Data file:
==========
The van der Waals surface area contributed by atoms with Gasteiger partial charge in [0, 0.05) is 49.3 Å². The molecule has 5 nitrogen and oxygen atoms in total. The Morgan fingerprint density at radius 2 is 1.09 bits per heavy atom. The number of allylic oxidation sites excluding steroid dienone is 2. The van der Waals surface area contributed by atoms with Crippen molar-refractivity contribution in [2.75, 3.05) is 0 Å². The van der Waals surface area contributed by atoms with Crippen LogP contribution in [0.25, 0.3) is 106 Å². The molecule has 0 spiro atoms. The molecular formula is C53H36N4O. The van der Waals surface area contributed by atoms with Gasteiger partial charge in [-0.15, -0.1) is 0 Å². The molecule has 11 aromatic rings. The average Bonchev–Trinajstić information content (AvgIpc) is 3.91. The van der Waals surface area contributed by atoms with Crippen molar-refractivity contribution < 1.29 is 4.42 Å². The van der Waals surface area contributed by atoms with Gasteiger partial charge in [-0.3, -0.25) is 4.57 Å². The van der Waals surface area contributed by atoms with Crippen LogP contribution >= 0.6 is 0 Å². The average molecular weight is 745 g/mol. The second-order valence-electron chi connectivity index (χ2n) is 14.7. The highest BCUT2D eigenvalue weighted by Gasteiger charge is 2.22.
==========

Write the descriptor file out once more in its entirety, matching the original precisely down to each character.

The van der Waals surface area contributed by atoms with Gasteiger partial charge in [0, 0.05) is 49.3 Å². The molecule has 5 nitrogen and oxygen atoms in total. The Morgan fingerprint density at radius 2 is 1.09 bits per heavy atom. The number of allylic oxidation sites excluding steroid dienone is 2. The van der Waals surface area contributed by atoms with Crippen molar-refractivity contribution in [2.75, 3.05) is 0 Å². The van der Waals surface area contributed by atoms with Crippen LogP contribution in [0.25, 0.3) is 106 Å². The molecule has 0 spiro atoms. The molecular formula is C53H36N4O. The van der Waals surface area contributed by atoms with Gasteiger partial charge in [-0.15, -0.1) is 0 Å². The molecule has 11 aromatic rings. The average Bonchev–Trinajstić information content (AvgIpc) is 3.91. The van der Waals surface area contributed by atoms with Crippen molar-refractivity contribution < 1.29 is 4.42 Å². The van der Waals surface area contributed by atoms with Gasteiger partial charge in [-0.3, -0.25) is 4.57 Å². The van der Waals surface area contributed by atoms with Crippen LogP contribution >= 0.6 is 0 Å². The average molecular weight is 745 g/mol. The second-order valence-electron chi connectivity index (χ2n) is 14.7. The highest BCUT2D eigenvalue weighted by Gasteiger charge is 2.22.